To our knowledge, no information is available on the effects of GO on FA profile in the rumen. This study, for the first time, investigated GO effects on FA proportion and abundance of bacteria involved in biohydrogenation, and then explored the possible mechanism of GO effects on biohydrogenation. In the rumen, dietary lipids are subject to hydrolysis by microbial lipases (Jenkins et al., 2008; Lourenço et al., 2010). Here, the higher proportions of C18:1, C18:2 and C18:3 in GO group compared with control may be related to a GO effect on lipolysis in the rumen. Whether GO inhibits lipolysis or not requires further investigation. The free FA from lipolysis, both saturated and unsaturated, can be sequestered into microbial cells for lipid synthesis (Harfoot and Hazlewood, 1997). Thus, the modifications of FA profile by GO in the current study may be in part attributed to its effects on lipid synthesis in microorganisms. The major microbial transformations in the rumen are de novo synthesis of odd- and branched-chain FA and biohydrogenation of unsaturated FA (Kim et al., 2005). As no FA was detected in GO product and no GO effect on diet intake was observed, the total amount of FA in ruminal contents could not be affected by GO infusion. Hence, reductions in the proportions of C15:0 and C15:1 indicated that GO might reduce their de novo synthesis in the rumen. Presently, the increased proportions of C18:1, C18:2, C18:3, TVA, c9,t11-CLA, and t10,c12-CLA in GO group, at least in part, may suggest that GO partially inhibited them from microbial biohydrogenation.
Results of the current study showed that GO increased the proportion of c9,t11-CLA in the rumen. It is known that c9,t11-CLA is transformed from LA not linolenic acid (LNA) (Harfoot and Hazlewood, 1997). The formation of c9,t11-CLA is transient as it is biohydrogenated to TVA (Shingfield et al., 2010). Therefore, the increased proportion of c9,t11-CLA in GO group may be due to the reduced extent of biohydrogenation of c9,t11-CLA, as indicated by the decrease of TVA/(c9,t11-CLA+TVA). Bacteria falling within the Butyrivibrio group form c9,t11-CLA and TVA (Jenkins et al., 2008). Here, we investigated GO effect on the abundance of Butyrivibrio group bacteria. Although GO has a wide spectrum of antibacterial activity (Reuter et al., 1996), GO did not influence the Butyrivibrio group bacterial abundance in the rumen. Thus, GO increased c9,t11-CLA proportion probably not through its effect on total abundance of the Butyrivibrio group bacteria.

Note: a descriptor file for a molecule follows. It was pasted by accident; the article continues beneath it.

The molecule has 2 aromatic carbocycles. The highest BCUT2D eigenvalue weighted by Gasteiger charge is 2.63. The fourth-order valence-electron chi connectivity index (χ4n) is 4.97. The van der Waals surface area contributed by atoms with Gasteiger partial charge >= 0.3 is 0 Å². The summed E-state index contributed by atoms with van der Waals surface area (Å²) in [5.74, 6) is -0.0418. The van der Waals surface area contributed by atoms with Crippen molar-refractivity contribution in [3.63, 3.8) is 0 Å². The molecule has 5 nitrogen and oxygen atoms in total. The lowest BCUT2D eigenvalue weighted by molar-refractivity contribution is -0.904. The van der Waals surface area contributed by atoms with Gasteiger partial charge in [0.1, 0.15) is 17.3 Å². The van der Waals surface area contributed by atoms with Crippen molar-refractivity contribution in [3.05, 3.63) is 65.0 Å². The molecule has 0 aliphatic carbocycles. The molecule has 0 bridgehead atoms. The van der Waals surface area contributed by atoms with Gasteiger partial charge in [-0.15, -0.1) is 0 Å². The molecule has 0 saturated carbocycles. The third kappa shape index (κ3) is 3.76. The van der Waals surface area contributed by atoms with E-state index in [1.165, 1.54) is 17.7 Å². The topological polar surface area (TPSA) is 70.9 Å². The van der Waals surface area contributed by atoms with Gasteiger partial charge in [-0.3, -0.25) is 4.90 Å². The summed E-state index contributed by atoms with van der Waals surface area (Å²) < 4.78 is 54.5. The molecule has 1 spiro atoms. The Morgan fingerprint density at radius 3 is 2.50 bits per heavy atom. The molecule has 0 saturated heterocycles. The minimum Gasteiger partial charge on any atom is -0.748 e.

In the rumen, TVA can be further transformed to C18:0 (Harfoot and Hazlewood, 1997), and this transformation is considered rate limiting in the biohydrogenation process (Shingfield et al., 2010). Depression of this final step of the biohydrogenation process could cause the accumulation of TVA in the rumen. In the present study, the lower C18:0/(TVA+C18:0) in GO group compared with control indicated that GO had the capacity to inhibit the final step of biohydrogenation. It is known that B. proteoclasticus is involved in the specific biohydrogenation of TVA to C18:0 (Harfoot and Hazlewood, 1997). Here, we found that GO tended to reduce the abundance of B. proteoclasticus. Therefore, the inhibitory effect of GO on the final step of biohydrogenation may be related to its antibacterial activity against B. proteoclasticus. However, there was a low correlation between B. proteoclasticus abundance and C18:0/(TVA+C18:0) in the present study. A similar relationship has been observed in previous trials (Kim et al., 2008; Huws et al., 2010). These results could indicate that the induction of C18:0/(TVA+C18:0) was not only through the antibacterial activity of GO against B. proteoclasticus. Recent reports showed that other unknown bacteria may play a more predominant role in the final step of biohydrogenation in the rumen (Boeckaert et al., 2008; Kim et al., 2008; Huws et al., 2011). Thus, the inhibitory effect of GO on the final step of biohydrogenation may also be related to GO’s antibacterial activity against other unknown biohydrogenating bacteria. A further understanding of the GO effect on these unknown bacteria is required to explore the inhibitory mechanism of GO in the final biohydrogenation process. Unexpectedly, the higher proportion of C18:0 in GO group compared with control was also observed in this study. In addition to TVA, c15-C18:1, t15-C18:1 (biohydrogenation intermediates of LNA) and c9-C18:1 can also be transformed to C18:0 in the rumen (Jenkins et al., 2008), which may in part explain the increase of C18:0 proportion in GO group. Collectively, GO has an inhibitory effect on the final step of biohydrogenation in the rumen, which may be related to its antibacterial activity against B. proteoclasticus and other unknown bacteria involved.